Fixing Maryland’s transportation system

New book offers solutions

Dec 14, 2005

Germantown, December 14, 2005— 21st Century Highways: Innovative Solutions to America’s Transportation Needs was published this week by the Maryland Public Policy Institute, in partnership with the Heritage Foundation in Washington, D.C. Launched in 1956 to build America’s interstate highway system, today’s federal highway program suffers from an identity crisis. In Chapter 9, “Maryland Transportation: Problems and Solutions,” Peter Samuel examines highway transportation and mass transit in Maryland.

In Maryland, public perception of the state’s transportation problems usually centers on the supposed problem of too little money, says Samuel. Instead, “the problem lies with misdirection of tax monies by those with non-transportation agendas and a failure to tap users’ fees and adapt transport programs to the needs and budgets of users.”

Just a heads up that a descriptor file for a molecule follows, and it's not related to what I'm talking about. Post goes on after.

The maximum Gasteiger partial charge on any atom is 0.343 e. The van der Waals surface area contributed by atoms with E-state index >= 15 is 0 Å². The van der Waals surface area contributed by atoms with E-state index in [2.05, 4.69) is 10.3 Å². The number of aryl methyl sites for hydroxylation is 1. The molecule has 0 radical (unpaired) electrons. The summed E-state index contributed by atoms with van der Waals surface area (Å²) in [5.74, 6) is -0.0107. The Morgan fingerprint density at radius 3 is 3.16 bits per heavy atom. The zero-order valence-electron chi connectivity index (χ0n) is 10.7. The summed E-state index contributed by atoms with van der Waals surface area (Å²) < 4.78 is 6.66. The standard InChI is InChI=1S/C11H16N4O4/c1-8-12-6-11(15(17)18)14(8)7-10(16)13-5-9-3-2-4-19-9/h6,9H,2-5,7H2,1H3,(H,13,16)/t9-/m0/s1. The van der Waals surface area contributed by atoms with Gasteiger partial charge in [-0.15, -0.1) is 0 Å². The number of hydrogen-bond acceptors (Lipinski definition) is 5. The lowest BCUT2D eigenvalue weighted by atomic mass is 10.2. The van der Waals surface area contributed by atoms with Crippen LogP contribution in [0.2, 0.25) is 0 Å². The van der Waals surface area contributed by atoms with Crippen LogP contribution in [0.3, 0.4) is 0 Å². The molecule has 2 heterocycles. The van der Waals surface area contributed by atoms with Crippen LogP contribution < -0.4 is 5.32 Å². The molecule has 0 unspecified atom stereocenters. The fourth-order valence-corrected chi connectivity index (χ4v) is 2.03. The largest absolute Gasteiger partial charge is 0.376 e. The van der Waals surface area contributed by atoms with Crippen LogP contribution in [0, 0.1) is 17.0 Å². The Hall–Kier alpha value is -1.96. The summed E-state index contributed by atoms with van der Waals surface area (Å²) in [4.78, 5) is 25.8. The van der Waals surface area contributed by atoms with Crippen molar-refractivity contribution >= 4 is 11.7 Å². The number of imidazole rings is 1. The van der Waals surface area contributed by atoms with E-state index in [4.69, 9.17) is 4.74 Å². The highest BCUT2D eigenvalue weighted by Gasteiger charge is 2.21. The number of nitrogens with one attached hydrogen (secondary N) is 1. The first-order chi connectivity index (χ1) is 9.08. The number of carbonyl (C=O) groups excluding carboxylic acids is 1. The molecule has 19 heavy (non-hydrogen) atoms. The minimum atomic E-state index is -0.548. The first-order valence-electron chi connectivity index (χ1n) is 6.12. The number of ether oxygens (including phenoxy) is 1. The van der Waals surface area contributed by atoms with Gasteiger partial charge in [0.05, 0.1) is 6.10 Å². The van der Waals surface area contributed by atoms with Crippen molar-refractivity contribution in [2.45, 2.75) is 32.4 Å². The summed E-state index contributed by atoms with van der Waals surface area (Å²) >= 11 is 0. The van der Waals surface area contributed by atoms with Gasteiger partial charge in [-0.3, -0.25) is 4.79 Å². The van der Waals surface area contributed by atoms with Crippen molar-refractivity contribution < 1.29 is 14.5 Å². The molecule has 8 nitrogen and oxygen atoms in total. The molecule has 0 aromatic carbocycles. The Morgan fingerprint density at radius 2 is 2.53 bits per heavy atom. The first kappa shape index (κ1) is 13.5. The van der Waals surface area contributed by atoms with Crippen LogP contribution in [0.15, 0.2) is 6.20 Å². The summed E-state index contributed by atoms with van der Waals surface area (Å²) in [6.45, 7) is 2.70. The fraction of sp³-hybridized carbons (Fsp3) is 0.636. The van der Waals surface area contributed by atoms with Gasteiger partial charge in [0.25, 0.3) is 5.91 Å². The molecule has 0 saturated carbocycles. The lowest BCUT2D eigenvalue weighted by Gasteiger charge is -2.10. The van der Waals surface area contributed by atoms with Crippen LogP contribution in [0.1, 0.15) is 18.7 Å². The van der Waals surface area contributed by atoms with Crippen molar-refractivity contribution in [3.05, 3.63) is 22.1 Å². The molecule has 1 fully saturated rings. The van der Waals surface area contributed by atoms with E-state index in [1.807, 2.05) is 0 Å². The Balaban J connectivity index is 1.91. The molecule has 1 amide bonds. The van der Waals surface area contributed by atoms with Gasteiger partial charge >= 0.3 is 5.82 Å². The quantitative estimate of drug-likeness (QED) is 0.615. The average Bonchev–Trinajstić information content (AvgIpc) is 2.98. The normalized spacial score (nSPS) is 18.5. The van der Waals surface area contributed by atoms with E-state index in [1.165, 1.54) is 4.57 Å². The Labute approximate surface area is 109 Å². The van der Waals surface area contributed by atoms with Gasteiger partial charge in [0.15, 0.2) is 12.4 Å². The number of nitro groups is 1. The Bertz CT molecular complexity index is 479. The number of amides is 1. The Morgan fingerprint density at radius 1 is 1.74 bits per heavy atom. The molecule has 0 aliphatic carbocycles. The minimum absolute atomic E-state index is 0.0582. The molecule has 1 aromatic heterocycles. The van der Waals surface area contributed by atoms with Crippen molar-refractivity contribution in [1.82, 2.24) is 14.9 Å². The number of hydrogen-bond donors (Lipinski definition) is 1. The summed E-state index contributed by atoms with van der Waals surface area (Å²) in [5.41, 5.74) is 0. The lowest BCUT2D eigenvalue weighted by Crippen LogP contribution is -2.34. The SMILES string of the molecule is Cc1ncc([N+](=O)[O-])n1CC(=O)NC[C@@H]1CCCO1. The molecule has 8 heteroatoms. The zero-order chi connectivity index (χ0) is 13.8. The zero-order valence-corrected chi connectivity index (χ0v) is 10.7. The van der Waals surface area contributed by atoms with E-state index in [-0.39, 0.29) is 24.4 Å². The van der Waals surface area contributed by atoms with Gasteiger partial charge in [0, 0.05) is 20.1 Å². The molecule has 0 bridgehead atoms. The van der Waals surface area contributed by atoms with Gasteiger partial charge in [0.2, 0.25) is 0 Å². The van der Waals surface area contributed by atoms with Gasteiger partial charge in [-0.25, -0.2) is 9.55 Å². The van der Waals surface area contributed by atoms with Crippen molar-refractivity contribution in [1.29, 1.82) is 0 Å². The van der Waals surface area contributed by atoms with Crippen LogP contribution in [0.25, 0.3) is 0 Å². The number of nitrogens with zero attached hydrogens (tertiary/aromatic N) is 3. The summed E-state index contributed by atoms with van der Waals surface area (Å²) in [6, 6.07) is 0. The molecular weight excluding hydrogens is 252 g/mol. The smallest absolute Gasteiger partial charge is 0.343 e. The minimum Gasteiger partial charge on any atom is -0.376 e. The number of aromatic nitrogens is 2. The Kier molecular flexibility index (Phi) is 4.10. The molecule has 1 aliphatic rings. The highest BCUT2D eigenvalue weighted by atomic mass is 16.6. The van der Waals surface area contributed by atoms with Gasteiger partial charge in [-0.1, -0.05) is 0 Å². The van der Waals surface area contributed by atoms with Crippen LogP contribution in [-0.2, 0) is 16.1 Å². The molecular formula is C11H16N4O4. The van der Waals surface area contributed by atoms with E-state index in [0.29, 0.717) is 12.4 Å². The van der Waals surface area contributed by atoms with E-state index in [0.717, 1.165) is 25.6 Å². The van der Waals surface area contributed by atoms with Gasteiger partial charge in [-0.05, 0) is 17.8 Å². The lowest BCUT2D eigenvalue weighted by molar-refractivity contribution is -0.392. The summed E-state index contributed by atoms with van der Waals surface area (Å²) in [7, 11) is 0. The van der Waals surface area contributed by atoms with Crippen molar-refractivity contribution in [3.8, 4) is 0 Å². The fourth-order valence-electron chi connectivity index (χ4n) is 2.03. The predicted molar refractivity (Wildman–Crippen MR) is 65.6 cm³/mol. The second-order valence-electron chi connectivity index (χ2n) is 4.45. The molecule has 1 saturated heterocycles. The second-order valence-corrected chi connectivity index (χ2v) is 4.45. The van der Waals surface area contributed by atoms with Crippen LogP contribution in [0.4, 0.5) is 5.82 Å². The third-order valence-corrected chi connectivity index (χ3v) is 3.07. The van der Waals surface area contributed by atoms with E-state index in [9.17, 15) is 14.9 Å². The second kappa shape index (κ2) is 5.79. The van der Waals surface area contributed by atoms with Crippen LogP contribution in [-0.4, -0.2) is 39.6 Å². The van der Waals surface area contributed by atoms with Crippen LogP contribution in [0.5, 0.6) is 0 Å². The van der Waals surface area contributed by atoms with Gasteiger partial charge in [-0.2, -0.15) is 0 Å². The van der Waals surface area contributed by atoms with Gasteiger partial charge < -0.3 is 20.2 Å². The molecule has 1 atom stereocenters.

The results are undue congestion and subsequent cost; a disproportionate share of mass transit into D.C. rather than to the northern Virginia and Maryland suburbs; and misdirection of public resources to an under-used rail system. Entrepreneurial management can change all this.

Peter Samuel is editor of TOLLROADSnews, adjunct scholar with MPPI, and research fellow with the Reason Public Policy Institute. Peter Samuel is joined by transportation experts from the American Enterprise Institute, the Heritage Foundation, Reason Foundation, the Urban Mobility Corporation, University of California’s School of Policy, Planning, and Development, among others. 21st Century Highways is available for purchase at

Other chapters in 21st Century Highways:
• A Short History of the Modern Federal-Aid Highway Program
• The Social Benefits and Costs of the Automobile
• Performance-Based Transportation Programs
• 21st Century Toll Roads
• Private-Sector Participation in Surface Transportation in the United States
• Will a Bigger Role for States Improve Transportation Policy Performance?